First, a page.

Here’s a commonly heard phrase in farm country…
Here’s a commonly heard phrase in farm country; “Farmland, there not making any more of it”. This is true, but it does come in and out of production and contrary to popular belief – even in the state of Illinois – there is more farmland today than there was five years ago says University of Illinois Ag Economist Todd Kuethe (keith-ee).
Kuethe :25 Farmland loss is not such a big issue…
…most still operate under 180 or 200 acres.
So, there are a lot of small farms. However, they don’t sell a lot. The biggest area of growth by sales in the state of Illinois came in the largest farms or those with gross sales of more than $500,000.
Kuethe :13 So we’ve a pretty big rise in those numbers, but not really…
…the stories that you hear among the agricultural sector.
It is a nicety afforded by the construct of the Ag Census that broadly captures all types of farms from the very small to the very large. The definition of a farm is any parcel that could produce $1000 of gross sales in a fiscal year.
Kuethe :26 One of the nice things from the research perspective…
…captured by the USDA.
The broad take away is twofold. First, farmland isn’t disappearing across the United States. It has in fact remained very stable over the last decade. Secondly, while farming may not be the primary economic activity of those operating smaller acreages, there are many, many of them.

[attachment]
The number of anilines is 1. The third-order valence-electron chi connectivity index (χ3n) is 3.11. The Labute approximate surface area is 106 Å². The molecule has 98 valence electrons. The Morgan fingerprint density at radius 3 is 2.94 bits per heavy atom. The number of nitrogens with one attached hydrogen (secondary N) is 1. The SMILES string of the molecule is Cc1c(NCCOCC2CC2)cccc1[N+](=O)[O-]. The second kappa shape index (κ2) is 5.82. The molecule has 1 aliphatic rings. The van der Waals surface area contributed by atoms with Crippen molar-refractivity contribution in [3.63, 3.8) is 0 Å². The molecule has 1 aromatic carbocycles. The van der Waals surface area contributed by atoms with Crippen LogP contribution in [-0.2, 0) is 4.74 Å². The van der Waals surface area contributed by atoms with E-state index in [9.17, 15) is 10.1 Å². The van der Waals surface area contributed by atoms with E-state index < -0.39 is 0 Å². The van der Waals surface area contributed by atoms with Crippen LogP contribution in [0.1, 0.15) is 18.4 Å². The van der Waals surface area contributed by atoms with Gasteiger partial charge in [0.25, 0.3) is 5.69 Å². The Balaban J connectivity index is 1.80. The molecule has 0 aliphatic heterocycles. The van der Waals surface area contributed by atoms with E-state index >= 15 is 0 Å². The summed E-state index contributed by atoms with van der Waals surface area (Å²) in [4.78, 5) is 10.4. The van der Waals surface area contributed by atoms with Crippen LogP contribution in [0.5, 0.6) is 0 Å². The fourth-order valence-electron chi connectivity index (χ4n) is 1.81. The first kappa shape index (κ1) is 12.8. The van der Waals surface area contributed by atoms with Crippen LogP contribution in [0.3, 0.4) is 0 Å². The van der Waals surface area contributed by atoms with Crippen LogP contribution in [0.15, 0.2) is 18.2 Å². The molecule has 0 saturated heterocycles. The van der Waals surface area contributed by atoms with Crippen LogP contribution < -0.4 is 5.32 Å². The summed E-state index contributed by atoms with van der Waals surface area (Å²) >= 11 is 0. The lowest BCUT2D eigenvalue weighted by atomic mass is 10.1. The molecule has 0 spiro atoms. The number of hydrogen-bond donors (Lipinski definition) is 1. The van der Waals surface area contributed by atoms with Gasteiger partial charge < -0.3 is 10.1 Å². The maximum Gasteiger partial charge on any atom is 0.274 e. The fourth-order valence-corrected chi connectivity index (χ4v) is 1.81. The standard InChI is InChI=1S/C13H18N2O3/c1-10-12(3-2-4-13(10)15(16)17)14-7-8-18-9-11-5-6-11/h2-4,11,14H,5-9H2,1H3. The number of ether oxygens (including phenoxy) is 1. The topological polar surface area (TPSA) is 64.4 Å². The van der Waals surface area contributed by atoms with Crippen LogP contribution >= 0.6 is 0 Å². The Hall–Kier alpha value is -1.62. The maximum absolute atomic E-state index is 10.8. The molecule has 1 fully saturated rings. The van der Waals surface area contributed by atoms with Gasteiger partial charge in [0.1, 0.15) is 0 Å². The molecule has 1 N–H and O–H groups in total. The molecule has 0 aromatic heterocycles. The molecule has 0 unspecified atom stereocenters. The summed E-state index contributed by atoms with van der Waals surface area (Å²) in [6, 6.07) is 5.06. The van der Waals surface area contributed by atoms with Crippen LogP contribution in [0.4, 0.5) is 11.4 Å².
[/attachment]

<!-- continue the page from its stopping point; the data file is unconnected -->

Lance Honig, Chief of Crops Branch – USDA NASS
Each year the United States Department of Agriculture estimates the number of corn and soybean acres. And each year farmers distrust the figures. Todd Gleason has more on how the numbers are derived and then updated during the growing season.
The National Agricultural Statistic Service releases two…
The National Agricultural Statistic Service releases two official reports dedicated to corn and soybean crop acreage in the United States. There is a third, usual, update of the figures, too. The first report is a survey only report called Prospective Plantings. It is filed at the end of March. This is followed by the Acreage report at the end of June. There is also a potential update to the figures released in the October Crop Production report. The update, says Chief of the Crops Branch for USDA NASS Lance Honig, incorporates the acreage figures farmers file with the Farm Service Agency, or FSA.
Honig :28 Well, the FSA data, as you mentioned…
…earlier than that time.
The FSA numbers do not capture all the acres sown in the United States, however, they are a good guide post. The June Acreage report is a bit more encompassing. NASS directly contacts more than 70,000 farmers and asks them what they have planted, and what they still expect to plant. It combines these results with a second area based survey. NASS looks at 11,000 sites to see what has been sown. Honig says that’s like asking an additional 40,000 farmers what they planted. It makes the NASS figures the best available, he says, even if some point to other differing sources of information.
Honig :44 We based our information on actual planting reports from…
…but not necessarily June the first.